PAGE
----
11. The device of claim 1, wherein said impedance has a value of about 511 ohms.
12. A device for reducing the time constant of a system having a conductor connected thereto as a voltage on said conductor transitions between two potentials, said device comprising:
a first voltage comparator, the input of which is operatively connected to said conductor, the voltage at said first voltage comparator output being transitionable between a first voltage and a second voltage when the voltage of said conductor exceeds a first preselected voltage;
a second voltage comparator, the input of which is operatively connected to said conductor, the voltage at said second voltage comparator output being transitionable between a third voltage and a fourth voltage when the voltage of said conductor exceeds a second preselected voltage;
an impedance; and
a switch operatively connected to said first voltage comparator output, said second comparator output, and said impedance, said switch connecting said impedance in parallel with said conductor when said switch is in a first operative state, said switch not connecting said impedance in parallel with said conductor when said switch is in a second operative state;
said first operative state of said switch occurring when said voltage at said first voltage comparator output transitions from said first voltage to said second voltage; and
said second operative state of said switch occurring when said voltage at said second voltage comparator output transitions from said third voltage to said fourth voltage.
13. The device of claim 12, wherein said switch comprises a monostable multivibrator.
14. The device of claim 12, wherein said switch comprises a MOSFET.
15. The device of claim 12, wherein said switch comprises a one shot device operatively connected to a MOSFET; said one shot device having a first trigger input operatively connected to said first voltage comparator output; said one shot device having a reset operatively connected to said second voltage comparator output; said one shot device having a first output operative connected to the gate of said MOSFET; the source of said MOSFET being operatively connected to a preselected voltage potential; the drain of said MOSFET being operatively connected to said impedance.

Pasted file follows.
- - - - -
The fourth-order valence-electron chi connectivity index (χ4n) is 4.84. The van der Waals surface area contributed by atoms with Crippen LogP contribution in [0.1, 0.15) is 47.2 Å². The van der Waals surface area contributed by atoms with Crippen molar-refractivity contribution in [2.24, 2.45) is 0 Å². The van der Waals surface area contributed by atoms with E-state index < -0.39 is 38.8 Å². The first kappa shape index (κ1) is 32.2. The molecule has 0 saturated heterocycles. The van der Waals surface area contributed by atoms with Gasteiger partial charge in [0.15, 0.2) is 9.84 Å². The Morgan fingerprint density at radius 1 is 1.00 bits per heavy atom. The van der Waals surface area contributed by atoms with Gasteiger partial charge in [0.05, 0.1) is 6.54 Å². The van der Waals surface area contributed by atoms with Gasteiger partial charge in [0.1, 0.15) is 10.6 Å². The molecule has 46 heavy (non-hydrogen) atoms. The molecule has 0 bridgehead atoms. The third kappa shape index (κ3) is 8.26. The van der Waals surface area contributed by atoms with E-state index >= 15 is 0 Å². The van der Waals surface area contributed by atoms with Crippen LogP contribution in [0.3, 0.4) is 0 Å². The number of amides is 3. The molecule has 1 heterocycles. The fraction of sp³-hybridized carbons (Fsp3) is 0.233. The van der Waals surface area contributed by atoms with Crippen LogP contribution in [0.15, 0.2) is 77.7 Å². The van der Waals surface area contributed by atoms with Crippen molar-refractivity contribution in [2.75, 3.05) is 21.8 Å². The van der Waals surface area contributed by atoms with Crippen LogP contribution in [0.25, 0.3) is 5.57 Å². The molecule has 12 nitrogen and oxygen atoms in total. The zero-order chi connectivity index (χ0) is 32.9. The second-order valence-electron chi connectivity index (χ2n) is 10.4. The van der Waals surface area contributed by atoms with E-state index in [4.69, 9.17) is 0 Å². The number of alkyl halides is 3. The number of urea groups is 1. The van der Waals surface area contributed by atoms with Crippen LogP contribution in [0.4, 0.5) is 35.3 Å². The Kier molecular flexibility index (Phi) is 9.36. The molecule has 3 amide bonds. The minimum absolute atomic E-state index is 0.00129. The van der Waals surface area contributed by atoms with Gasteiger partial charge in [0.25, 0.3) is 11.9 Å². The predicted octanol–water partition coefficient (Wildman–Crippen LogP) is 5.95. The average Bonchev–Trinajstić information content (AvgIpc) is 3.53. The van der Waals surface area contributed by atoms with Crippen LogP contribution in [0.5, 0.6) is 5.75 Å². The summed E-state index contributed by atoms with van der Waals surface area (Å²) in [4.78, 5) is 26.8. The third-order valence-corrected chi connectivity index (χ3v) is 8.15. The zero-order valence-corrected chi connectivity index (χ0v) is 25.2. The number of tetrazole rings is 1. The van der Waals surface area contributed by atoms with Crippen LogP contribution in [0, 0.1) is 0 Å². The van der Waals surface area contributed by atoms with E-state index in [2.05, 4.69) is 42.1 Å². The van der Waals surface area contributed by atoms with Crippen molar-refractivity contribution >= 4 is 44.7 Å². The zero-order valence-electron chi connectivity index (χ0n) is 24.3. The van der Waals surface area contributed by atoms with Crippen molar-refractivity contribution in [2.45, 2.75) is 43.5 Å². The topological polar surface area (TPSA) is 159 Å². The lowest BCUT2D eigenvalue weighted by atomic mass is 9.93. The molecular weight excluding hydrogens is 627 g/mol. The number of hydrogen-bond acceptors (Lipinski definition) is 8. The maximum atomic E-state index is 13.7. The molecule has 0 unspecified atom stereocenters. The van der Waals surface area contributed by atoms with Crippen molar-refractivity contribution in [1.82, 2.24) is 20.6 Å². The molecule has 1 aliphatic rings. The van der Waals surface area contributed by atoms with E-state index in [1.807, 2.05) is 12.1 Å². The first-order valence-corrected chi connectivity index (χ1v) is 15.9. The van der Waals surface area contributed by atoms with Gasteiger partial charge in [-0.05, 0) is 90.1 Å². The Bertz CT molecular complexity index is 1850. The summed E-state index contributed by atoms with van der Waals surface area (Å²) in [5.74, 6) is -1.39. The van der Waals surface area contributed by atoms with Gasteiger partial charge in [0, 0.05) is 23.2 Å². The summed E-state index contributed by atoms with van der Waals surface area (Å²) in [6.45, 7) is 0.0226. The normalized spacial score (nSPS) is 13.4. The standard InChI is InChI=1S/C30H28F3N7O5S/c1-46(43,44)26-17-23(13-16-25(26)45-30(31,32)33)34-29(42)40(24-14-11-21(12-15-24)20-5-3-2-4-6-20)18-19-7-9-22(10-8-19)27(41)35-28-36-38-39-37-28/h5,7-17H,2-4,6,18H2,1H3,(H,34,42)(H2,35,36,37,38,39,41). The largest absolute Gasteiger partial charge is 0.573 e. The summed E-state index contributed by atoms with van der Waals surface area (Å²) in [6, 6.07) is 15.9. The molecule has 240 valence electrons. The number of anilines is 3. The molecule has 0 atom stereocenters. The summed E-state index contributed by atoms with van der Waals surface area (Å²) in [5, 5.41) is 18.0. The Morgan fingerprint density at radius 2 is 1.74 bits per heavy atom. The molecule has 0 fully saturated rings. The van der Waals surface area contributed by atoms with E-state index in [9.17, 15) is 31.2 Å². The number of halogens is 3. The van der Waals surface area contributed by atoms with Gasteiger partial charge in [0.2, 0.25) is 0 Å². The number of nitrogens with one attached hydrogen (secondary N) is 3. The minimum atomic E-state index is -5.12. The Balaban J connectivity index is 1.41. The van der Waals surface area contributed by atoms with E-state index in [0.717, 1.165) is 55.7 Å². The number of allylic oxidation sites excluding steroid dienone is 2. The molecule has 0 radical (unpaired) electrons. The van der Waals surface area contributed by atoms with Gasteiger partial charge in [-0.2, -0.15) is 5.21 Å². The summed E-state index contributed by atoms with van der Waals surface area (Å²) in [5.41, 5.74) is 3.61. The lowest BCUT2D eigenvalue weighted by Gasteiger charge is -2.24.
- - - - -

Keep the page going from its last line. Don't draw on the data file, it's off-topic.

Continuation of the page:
16. The device of claim 12, wherein said conductor is a line of a data bus.
17. The device of claim 12, wherein said conductor is a line of an inter-integrated circuit bus.
18. The device of claim 12, wherein said first preselected voltage is about 0.7 volts.
19. The device of claim 12, wherein said second preselected voltage is about 3.5 volts.
20. The device of claim 12, wherein said impedance is resistive.
21. The device of claim 12, wherein said impedance has a value of about 511 ohms.
22. The device of claim 12 and further comprising a timer operatively connected to said switch and said first voltage comparator; said timer transitionable from a timer first state to a timer second state for a preselected period upon the transition of the voltage at said first voltage comparator output from said first voltage to said second voltage;
said switch second operative state occurring when either said timer transitions to said second timer state or said voltage at said second voltage comparator output transitions to said fourth voltage.
23. A method for reducing the time constant of a system having a conductor connected thereto as a voltage on said conductor transitions from a low potential to a high potential, wherein a first impedance is connected between said conductor and a potential, said method comprising:
monitoring the voltage on said conductor;
connecting a second impedance in parallel with said first impedance when said voltage on said conductor exceeds a first preselected value; and
disconnecting said second impedance from said first impedance when said voltage on said conductor exceeds a second preselected value.